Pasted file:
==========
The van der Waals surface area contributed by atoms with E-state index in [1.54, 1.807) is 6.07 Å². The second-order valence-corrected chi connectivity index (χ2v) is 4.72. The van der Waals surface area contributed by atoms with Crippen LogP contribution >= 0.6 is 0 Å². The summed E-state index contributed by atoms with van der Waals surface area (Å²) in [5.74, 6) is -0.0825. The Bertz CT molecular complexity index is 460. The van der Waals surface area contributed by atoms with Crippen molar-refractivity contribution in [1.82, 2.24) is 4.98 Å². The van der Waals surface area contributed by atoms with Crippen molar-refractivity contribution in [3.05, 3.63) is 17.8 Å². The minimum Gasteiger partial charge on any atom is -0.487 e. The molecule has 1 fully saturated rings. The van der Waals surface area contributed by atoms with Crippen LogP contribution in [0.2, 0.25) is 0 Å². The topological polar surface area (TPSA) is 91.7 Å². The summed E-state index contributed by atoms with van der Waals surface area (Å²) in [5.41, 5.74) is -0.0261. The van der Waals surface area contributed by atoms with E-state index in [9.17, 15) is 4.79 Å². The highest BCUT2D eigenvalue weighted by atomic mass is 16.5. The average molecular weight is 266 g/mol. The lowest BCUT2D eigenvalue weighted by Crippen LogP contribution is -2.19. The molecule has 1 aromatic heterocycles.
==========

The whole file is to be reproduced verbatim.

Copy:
The van der Waals surface area contributed by atoms with E-state index in [1.54, 1.807) is 6.07 Å². The second-order valence-corrected chi connectivity index (χ2v) is 4.72. The van der Waals surface area contributed by atoms with Crippen LogP contribution >= 0.6 is 0 Å². The summed E-state index contributed by atoms with van der Waals surface area (Å²) in [5.74, 6) is -0.0825. The Bertz CT molecular complexity index is 460. The van der Waals surface area contributed by atoms with Crippen molar-refractivity contribution in [1.82, 2.24) is 4.98 Å². The van der Waals surface area contributed by atoms with Crippen molar-refractivity contribution in [3.05, 3.63) is 17.8 Å². The minimum Gasteiger partial charge on any atom is -0.487 e. The molecule has 1 fully saturated rings. The van der Waals surface area contributed by atoms with Crippen LogP contribution in [0.2, 0.25) is 0 Å². The topological polar surface area (TPSA) is 91.7 Å². The summed E-state index contributed by atoms with van der Waals surface area (Å²) in [5.41, 5.74) is -0.0261. The van der Waals surface area contributed by atoms with E-state index in [9.17, 15) is 4.79 Å². The highest BCUT2D eigenvalue weighted by atomic mass is 16.5. The average molecular weight is 266 g/mol. The lowest BCUT2D eigenvalue weighted by Crippen LogP contribution is -2.19. The molecule has 1 aromatic heterocycles.